• 9. Measurements
    • Performance statistics
      • Impact of traffic demands on the network
        • delay, loss, throughput from active probes between edge systems
        • Utilization, loss statistics from passive monitoring of links, nodes
      • Mapping of statistics onto the network topology
    • Traffic Demands
      • An accurate view of the demands themselves is extremely useful for effective traffic engineering
      • A large fraction of the traffic is interdomain, and a large number of customers are multihomed
        • Model traffic demands as loads from an edge interface to a set of candidate edge interfaces
  • 10. Information Model
    • Abstraction of IP networks
      • Different views
        • router complexes, router, physical (layer 2), abstract (for routing)
      • Objects representing
        • routers, links, and traffic demands
      • Methods for manipulating objects
        • finding and selection of objects
        • linkage of objects, e.g., router complexes to routers
        • statistics: histogram, tables, etc.
    • Salient features
      • Captures important global network properties
      • Supports routing simulation (e.g., change of OSPF weights)
      • Trade off between accuracy and simplicity of model
  • 11. Visualization of Link Utilization and Delay in Backbone Utilization (from passive measurement): link color ( high to low ) Delay (from active probes): link width ( high to low )
  • 12. Routing Model
    • Capture: selection of shortest paths to/from (multihomed) customers and peers; splitting of traffic across multiple shortest paths; multiplexing of layer 3 links over layer 2 trunks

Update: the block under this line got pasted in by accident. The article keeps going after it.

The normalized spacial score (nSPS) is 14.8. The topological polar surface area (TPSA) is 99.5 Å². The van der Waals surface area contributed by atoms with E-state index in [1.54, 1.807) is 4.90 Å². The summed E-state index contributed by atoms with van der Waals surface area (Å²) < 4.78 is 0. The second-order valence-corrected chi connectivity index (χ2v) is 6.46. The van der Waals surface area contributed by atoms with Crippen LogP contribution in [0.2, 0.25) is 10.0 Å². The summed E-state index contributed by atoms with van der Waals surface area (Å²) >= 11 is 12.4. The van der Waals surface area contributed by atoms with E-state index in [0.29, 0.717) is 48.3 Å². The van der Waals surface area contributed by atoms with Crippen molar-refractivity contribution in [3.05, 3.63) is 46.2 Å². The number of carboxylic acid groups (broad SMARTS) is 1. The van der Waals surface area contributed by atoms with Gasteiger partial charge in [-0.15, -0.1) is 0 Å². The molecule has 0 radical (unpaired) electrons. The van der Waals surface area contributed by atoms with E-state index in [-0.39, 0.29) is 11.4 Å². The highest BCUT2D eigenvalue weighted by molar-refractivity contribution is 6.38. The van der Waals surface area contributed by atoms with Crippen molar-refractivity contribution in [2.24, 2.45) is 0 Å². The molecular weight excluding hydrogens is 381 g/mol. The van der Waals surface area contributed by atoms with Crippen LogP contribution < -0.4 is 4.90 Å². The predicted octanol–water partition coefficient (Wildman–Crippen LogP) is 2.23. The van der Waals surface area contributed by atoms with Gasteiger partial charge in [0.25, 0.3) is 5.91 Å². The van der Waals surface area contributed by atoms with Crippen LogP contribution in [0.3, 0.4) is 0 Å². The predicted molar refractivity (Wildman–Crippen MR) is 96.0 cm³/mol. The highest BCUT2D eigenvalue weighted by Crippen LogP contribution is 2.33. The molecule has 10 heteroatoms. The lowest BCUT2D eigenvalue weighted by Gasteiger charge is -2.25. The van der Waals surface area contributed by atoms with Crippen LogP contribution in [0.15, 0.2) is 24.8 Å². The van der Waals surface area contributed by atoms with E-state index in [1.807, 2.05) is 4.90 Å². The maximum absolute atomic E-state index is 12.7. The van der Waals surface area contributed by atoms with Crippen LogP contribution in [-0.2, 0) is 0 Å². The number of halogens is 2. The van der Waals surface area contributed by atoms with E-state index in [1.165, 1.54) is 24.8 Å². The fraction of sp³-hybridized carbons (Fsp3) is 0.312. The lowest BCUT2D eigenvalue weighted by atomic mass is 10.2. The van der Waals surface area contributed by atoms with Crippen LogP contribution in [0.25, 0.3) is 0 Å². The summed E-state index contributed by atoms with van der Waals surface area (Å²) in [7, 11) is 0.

access links Backbone peering links X 1 X 4 X 3 X 2 Y 1 Y 2 Y 3 Y 4 Y 5
  • 13. Routing Model (continued)
    • Intradomain (OSPF) routing emulator
      • Extract backbone topology and link weights
      • Compute all shortest paths (Dijkstra’s algorithm)
      • Split load evenly along all shortest paths
      • Emulates Cisco-style use of multiple routes
    0.5 0.5 0.5 0.5 0.25 0.25 0.25 0.25 1.0 1.0
  • 14. Visualization of Traffic Flow in Backbone Color/size of node: proportional to traffic to this router ( high to low ) Color/size of link: proportional to traffic carried ( high to low )
  • 15. Systems
    • Configuration
      • construction of network topology: layer 2, 3 connectivity, capacity, OSPF weights, customer and peer IP addresses, router locations
    • Measurements
      • Performance (active – delay, loss, throughput; passive – link and node utilization)
      • Traffic demands
    • Information model
      • physical level, IP level, router-complex level, abstract level
      • router attributes, link attributes
    • Routing model
      • shortest-path routing, OSPF tie-break, multi-homing, interdomain routing
      • bookkeeping to accumulate traffic load on each link
    • Visualization/analysis environment
      • querying to subselect links and nodes; histograms; what-if capabilities
      • coloring and sizing to illustrate link and node statistics
  • 16. Key Ideas
    • data (configuration, routing, measurement) | models (topology, demands, routing) | analysis
      • Generate accurate global views of the network, and provide mechanisms to infer network-wide implications of changes in traffic, configuration and control
      • Architecture—separate systems for measurement, models, methods to populate models, analysis
        • Can and must evolve with change to underlying infrastructure and network architecture
      • Interfaces for modules above
        • E.g., design and optimization (e.g., Bernard Fortz and Mikkel Thorup, "Internet Traffic Engineering by Optimizing OSPF Weights," Proc. IEEE INFOCOM, March 2000. http://www.ieee-infocom.org/2000/papers/165.ps )
    • … | (informed) provisioning and reconfiguration
      • Closing the loop…
      • Improving performance and making more efficient use of network resources